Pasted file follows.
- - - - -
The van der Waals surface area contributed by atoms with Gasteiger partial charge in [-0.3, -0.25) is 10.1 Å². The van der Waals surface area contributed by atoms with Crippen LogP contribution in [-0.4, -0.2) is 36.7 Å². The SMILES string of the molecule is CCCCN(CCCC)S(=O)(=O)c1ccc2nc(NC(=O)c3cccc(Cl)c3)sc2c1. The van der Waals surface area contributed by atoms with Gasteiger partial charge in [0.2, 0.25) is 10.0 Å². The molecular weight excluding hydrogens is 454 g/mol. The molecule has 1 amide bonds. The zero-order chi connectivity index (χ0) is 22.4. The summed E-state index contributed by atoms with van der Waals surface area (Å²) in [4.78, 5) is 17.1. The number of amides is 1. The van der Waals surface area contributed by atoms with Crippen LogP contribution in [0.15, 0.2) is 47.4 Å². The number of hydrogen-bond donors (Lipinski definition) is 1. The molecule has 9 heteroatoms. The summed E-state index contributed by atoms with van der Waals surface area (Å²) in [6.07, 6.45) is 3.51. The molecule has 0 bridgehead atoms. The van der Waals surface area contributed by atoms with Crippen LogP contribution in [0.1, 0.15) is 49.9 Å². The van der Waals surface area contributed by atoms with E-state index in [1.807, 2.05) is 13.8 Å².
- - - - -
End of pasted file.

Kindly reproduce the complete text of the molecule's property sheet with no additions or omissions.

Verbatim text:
The van der Waals surface area contributed by atoms with Gasteiger partial charge in [-0.3, -0.25) is 10.1 Å². The van der Waals surface area contributed by atoms with Crippen LogP contribution in [-0.4, -0.2) is 36.7 Å². The SMILES string of the molecule is CCCCN(CCCC)S(=O)(=O)c1ccc2nc(NC(=O)c3cccc(Cl)c3)sc2c1. The van der Waals surface area contributed by atoms with Gasteiger partial charge in [0.2, 0.25) is 10.0 Å². The molecular weight excluding hydrogens is 454 g/mol. The molecule has 1 amide bonds. The zero-order chi connectivity index (χ0) is 22.4. The summed E-state index contributed by atoms with van der Waals surface area (Å²) in [4.78, 5) is 17.1. The number of amides is 1. The van der Waals surface area contributed by atoms with Crippen LogP contribution in [0.15, 0.2) is 47.4 Å². The number of hydrogen-bond donors (Lipinski definition) is 1. The molecule has 9 heteroatoms. The summed E-state index contributed by atoms with van der Waals surface area (Å²) in [6.07, 6.45) is 3.51. The molecule has 0 bridgehead atoms. The van der Waals surface area contributed by atoms with Crippen LogP contribution in [0.1, 0.15) is 49.9 Å². The van der Waals surface area contributed by atoms with E-state index in [1.807, 2.05) is 13.8 Å².